In fact, the U.S. Bureau of Labor Statistics reports that the teacher quit rate is about half that of private sector workers. Mike Antonucci also issues an important clarification. Included in the “Quits” column are those who left their present job to accept a different job. “So if a teacher leaves District A for a higher-paying job in District B, she quits and is counted in the statistics. If we examine quits without examining hires, we get only half the picture.”
So, while the predicted teacher shortage is unlikely to happen, disappearing students are a reality. As school boards across the country desperately try to figure out how to stanch the bleeding, the Los Angeles Unified School District has a plan. It has concocted a three-pronged strategy to deal with its chronic absenteeism. The district will tell their teachers to “pay special attention to student mental health” while “administrators will focus on forging solid relationships with parents.” It is unclear as to how much good these actions will do, but they are not unreasonable. The third component is, however, counterproductive…to put it mildly. The district asserts, “Schools will shift from punitive to restorative practices.”
Of all the well-meaning, but harmful fads that have become part of the scenario in our public schools, “restorative justice” and other similar non-consequences for willful defiance and worse, are probably the most destructive. Restorative justice makes life miserable for behaving students and teachers alike. It turns teachers into therapists and emphasizes “making the victim and offender whole” and involves “an open discussion of feelings.” Not surprisingly, the teachers unions – with their radical agenda front and center – are in favor of it, nonsensically claiming, “Building real relationships with students has to be top priority.”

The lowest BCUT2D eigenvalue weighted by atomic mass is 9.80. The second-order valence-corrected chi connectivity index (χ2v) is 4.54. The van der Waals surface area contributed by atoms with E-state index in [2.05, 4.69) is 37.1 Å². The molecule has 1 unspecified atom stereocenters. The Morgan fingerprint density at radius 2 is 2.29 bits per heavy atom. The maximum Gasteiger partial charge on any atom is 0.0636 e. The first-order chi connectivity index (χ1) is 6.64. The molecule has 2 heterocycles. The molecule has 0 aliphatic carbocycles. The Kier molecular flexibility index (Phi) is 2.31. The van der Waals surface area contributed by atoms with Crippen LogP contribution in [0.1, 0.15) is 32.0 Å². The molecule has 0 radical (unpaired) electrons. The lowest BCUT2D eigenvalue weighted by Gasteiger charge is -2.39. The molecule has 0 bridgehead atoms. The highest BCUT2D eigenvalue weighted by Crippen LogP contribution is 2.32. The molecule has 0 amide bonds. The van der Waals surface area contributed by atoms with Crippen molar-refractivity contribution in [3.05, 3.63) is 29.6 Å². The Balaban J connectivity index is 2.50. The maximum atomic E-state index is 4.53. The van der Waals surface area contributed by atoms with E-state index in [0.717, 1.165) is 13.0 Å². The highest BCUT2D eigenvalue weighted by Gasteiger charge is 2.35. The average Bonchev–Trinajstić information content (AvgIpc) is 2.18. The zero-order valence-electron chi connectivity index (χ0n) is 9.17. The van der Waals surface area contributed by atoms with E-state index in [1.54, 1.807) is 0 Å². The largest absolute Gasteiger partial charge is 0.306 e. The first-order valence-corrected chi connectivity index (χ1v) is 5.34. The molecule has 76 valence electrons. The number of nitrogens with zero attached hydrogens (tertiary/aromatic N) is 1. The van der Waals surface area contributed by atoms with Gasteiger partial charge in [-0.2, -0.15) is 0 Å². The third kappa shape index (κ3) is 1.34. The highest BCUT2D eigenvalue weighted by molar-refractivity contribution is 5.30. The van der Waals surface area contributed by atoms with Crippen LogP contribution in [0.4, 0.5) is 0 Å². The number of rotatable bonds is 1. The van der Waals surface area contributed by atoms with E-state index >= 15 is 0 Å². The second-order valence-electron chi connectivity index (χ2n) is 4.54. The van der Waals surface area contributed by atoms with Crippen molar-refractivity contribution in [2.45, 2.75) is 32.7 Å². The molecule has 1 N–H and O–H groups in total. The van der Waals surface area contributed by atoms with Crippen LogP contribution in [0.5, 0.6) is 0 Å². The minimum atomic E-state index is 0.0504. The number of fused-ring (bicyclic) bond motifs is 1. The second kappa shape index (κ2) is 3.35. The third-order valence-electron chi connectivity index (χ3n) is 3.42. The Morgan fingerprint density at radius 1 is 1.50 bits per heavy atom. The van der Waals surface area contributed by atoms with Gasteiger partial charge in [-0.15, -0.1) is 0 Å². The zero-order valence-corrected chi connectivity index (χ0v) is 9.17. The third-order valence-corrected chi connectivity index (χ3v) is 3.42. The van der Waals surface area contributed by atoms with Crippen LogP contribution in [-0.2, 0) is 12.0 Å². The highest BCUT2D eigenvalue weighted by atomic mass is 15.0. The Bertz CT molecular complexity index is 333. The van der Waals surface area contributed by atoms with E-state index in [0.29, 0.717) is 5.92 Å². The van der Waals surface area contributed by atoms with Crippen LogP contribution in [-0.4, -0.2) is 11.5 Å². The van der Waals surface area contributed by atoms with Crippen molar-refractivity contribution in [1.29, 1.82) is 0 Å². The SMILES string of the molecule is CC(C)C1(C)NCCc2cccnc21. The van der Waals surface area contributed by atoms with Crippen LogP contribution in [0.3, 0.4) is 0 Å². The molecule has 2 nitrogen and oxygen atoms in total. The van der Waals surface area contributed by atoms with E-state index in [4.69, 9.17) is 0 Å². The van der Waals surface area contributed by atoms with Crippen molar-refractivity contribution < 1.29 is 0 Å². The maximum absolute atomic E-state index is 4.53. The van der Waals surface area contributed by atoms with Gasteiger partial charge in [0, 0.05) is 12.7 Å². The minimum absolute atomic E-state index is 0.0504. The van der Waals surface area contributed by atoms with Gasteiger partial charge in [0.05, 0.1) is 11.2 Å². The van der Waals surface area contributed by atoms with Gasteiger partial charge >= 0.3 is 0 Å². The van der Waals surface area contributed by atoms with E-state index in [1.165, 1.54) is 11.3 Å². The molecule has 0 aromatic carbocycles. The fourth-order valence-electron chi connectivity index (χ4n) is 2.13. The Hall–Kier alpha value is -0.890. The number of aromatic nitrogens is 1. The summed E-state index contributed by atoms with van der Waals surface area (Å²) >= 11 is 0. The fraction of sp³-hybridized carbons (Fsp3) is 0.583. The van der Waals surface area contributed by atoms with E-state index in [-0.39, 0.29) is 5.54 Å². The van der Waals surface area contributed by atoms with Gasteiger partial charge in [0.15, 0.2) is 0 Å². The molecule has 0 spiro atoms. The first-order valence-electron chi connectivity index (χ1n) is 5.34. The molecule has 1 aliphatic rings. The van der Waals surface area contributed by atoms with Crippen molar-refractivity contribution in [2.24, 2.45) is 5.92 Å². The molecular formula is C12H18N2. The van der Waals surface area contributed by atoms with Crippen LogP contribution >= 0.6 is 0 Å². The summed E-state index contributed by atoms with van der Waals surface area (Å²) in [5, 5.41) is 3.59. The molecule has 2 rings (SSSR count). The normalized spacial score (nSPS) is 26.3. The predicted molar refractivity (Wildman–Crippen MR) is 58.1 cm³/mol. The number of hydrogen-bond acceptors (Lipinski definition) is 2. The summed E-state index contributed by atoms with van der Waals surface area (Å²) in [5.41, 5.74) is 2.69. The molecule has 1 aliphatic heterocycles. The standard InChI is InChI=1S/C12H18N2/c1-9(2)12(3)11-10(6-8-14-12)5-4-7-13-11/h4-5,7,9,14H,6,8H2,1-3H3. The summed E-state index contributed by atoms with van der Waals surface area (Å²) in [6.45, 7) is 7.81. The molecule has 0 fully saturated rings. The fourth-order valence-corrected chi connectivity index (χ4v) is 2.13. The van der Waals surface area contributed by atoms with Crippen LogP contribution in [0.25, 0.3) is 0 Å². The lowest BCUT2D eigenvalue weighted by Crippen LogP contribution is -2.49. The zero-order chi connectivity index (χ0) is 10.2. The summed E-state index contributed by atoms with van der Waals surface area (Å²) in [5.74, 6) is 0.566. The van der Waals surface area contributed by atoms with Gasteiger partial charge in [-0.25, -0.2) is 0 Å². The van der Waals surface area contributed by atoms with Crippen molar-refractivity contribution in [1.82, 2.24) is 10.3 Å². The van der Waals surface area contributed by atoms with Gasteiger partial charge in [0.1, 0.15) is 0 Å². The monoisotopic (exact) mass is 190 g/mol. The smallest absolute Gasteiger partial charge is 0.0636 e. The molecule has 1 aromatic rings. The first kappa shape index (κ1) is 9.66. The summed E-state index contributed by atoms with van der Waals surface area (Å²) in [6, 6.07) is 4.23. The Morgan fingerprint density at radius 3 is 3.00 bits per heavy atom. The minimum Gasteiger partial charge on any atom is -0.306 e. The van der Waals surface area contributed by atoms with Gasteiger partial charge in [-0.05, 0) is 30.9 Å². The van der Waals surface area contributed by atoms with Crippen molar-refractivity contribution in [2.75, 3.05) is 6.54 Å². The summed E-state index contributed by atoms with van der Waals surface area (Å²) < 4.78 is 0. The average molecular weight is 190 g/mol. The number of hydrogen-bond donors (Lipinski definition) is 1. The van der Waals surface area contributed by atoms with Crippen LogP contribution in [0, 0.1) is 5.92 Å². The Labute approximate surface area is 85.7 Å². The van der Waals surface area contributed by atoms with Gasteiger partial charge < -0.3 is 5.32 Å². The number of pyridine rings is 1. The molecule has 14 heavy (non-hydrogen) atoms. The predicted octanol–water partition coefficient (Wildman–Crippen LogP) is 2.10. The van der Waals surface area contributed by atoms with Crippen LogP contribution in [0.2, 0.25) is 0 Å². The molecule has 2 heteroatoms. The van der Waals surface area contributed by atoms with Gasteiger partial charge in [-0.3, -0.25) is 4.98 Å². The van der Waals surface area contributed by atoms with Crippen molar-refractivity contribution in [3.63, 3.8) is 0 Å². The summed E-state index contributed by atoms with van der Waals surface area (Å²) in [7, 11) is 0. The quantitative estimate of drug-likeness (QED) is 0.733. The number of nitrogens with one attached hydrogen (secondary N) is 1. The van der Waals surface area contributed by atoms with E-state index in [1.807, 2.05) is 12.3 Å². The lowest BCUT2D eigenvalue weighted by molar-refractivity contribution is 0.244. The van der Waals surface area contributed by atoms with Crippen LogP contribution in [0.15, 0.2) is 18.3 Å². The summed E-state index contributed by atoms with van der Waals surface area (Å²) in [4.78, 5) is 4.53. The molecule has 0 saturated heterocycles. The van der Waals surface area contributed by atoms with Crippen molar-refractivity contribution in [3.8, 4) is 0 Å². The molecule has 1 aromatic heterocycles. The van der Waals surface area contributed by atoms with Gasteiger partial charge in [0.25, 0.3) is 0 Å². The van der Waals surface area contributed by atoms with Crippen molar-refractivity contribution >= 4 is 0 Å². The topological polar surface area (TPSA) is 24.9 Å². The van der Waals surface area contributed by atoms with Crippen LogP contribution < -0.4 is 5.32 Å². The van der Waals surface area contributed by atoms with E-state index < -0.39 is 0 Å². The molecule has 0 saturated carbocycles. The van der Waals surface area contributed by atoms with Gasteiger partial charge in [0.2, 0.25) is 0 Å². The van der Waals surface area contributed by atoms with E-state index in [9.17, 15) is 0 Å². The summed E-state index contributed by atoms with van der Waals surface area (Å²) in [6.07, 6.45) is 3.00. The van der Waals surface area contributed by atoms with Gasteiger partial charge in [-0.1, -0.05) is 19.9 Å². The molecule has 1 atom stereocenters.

Like so many progressive ideas, restorative justice is not evidence-based. As Max Eden reported in 2019, the tally of studies on the academic effects of restorative justice and similar forms of discipline reform on school districts are three negative (Pittsburgh, Los Angeles, Philadelphia) and one null/positive (Chicago). Eden adds, “In terms of student surveys, my tally has four negative (NYC, Los Angeles, Washoe County, Seattle) and one negative/positive (Chicago). When it comes to local teacher surveys, I’ve seen eleven negative (Oklahoma City, Baton Rouge, Portland, Jackson, Denver, Syracuse, Santa Ana, Hillsborough, Madison, Charleston, Buffalo) and one positive (Pittsburgh).” (In the latter, teachers reported improved school safety and classroom management ability, but the students had another take. They thought their “teachers’ classroom management deteriorated, and that students in class were less respectful and supportive of each other; at a lower confidence interval, they reported bullying and more instructional time lost to disruption. And although restorative justice is billed as a way to fight the ‘school-to-prison pipeline,’ it had no impact on student arrests.”)
So as a result of the teacher union-led education establishment forcing schools to needlessly shut down during Covid, increasing dissatisfaction with highly inappropriate curricula, and a growing restorative justice movement as a way to stem a scary increase in student violence, children are fleeing the system.
Well worth noting is that unburdened by TPS mismanagement, charter schools, private schools, and homeschooling are thriving. Is anyone surprised?